Should You Quit Taking Vitamins? Could They Be Shortening Your Life?
Have you heard of the study that found people who take multivitamins may actually be shortening their lives. Sometimes you hear reports like this that are presented for shock value. Then you dig a little deeper and realize the study may not have been as thorough as you’d like. I have done my best over the years to take a multivitamin and I don’t plan to stop based on this latest report and here is why:
1. The Study Was Observational.
This means that researchers followed a group of people over time, but didn’t test the supplement group against a placebo group. Although researchers did carefully control for factors such as age, diabetes, physical activity, high blood pressure, and a few dietary habits, even they say the findings should be interpreted with caution. There may be factors they didn’t account for that skewed the results, admits lead author Jaakko Mursu, Ph.D., of the University of Eastern Finland and the University of Minnesota.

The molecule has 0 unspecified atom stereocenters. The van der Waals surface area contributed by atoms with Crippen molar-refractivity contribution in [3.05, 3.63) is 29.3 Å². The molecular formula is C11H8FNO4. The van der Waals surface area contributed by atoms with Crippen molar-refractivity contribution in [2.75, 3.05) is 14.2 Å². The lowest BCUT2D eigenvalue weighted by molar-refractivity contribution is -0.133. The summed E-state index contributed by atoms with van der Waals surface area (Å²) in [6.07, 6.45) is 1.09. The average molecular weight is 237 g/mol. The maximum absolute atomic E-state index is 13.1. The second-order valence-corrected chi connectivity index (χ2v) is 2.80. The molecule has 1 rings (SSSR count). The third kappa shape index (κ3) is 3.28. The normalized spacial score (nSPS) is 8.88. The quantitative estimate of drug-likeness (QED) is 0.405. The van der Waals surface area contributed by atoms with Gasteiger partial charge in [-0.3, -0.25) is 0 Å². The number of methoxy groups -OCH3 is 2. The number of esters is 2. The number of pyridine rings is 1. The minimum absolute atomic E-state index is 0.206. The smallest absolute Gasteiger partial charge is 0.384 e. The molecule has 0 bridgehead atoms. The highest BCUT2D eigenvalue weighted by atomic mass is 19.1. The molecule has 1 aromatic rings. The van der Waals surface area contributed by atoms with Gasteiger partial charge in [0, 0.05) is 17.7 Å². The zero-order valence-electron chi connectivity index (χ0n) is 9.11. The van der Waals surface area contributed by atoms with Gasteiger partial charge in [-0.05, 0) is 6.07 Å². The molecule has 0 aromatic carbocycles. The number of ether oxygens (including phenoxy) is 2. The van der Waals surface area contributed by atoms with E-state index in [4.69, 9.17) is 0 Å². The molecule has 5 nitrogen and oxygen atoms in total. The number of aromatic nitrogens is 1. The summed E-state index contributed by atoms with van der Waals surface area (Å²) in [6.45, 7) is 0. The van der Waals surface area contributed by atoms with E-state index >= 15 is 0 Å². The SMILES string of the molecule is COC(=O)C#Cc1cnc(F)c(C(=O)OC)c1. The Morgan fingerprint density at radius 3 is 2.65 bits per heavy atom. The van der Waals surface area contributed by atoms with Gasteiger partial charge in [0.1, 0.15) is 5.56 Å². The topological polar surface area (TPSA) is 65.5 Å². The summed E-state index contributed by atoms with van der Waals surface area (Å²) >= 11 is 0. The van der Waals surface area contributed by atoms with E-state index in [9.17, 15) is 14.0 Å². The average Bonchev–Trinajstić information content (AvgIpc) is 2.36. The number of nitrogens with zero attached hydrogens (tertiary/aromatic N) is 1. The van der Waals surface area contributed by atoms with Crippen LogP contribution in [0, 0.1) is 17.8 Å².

2. The Study Followed a Group of Older Women.
Average age: 62. That’s not quite a representative sample of the population. Plus, it’s been well established that iron supplements increase the risk of heart disease in post-menapausal women (which is why there’s no iron in Centrum Silver and other multi’s formulated for older adults). And copper—which can be toxic in large amounts—is prevalent in many natural foods, such as vegetables and nuts, so few people need large doses of supplementation.
3. People Who Take Vitamins Generally Make Poorer Health Choices.
A study in Psychological Science earlier this year found that the perceived benefits of multivitamins may cause many people to cheat on their diets and workout routines. “Taking dietary supplements increases perceived invulnerability,” Wen-Bin Chiou, Ph.D., a professor at National Sun Yat-Sen University and author of the study, told Men’s Health. In other words: It’s not the vitamins that are harmful; it’s the life choices people make while taking vitamins. So, you know, don’t do that
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